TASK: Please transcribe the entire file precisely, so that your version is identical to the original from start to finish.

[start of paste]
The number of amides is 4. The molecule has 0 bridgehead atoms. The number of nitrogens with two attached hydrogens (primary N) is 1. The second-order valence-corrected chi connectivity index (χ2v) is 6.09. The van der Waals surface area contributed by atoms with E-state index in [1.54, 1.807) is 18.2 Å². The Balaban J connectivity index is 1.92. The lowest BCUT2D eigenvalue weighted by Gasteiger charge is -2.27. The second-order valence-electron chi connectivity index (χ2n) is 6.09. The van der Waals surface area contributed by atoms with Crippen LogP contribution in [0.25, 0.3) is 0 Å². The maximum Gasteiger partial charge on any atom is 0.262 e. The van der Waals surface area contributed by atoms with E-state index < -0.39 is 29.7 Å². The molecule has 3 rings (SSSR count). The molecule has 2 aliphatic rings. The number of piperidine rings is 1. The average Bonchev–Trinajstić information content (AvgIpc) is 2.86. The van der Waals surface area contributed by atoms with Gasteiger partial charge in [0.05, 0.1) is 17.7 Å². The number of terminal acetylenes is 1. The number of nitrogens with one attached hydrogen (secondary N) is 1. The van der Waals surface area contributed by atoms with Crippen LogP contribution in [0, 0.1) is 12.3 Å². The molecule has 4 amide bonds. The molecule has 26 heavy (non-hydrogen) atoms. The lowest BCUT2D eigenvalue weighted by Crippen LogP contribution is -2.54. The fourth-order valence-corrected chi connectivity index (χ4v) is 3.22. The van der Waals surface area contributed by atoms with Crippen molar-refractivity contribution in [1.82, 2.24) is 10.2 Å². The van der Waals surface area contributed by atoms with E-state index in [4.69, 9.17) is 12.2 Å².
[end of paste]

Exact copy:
The number of amides is 4. The molecule has 0 bridgehead atoms. The number of nitrogens with two attached hydrogens (primary N) is 1. The second-order valence-corrected chi connectivity index (χ2v) is 6.09. The van der Waals surface area contributed by atoms with E-state index in [1.54, 1.807) is 18.2 Å². The Balaban J connectivity index is 1.92. The lowest BCUT2D eigenvalue weighted by Gasteiger charge is -2.27. The second-order valence-electron chi connectivity index (χ2n) is 6.09. The van der Waals surface area contributed by atoms with Crippen LogP contribution in [0.25, 0.3) is 0 Å². The maximum Gasteiger partial charge on any atom is 0.262 e. The van der Waals surface area contributed by atoms with E-state index < -0.39 is 29.7 Å². The molecule has 3 rings (SSSR count). The molecule has 2 aliphatic rings. The number of piperidine rings is 1. The average Bonchev–Trinajstić information content (AvgIpc) is 2.86. The van der Waals surface area contributed by atoms with Gasteiger partial charge in [0.05, 0.1) is 17.7 Å². The number of terminal acetylenes is 1. The number of nitrogens with one attached hydrogen (secondary N) is 1. The van der Waals surface area contributed by atoms with Crippen LogP contribution in [0, 0.1) is 12.3 Å². The molecule has 4 amide bonds. The molecule has 26 heavy (non-hydrogen) atoms. The lowest BCUT2D eigenvalue weighted by Crippen LogP contribution is -2.54. The fourth-order valence-corrected chi connectivity index (χ4v) is 3.22. The van der Waals surface area contributed by atoms with Crippen molar-refractivity contribution in [1.82, 2.24) is 10.2 Å². The van der Waals surface area contributed by atoms with E-state index in [4.69, 9.17) is 12.2 Å².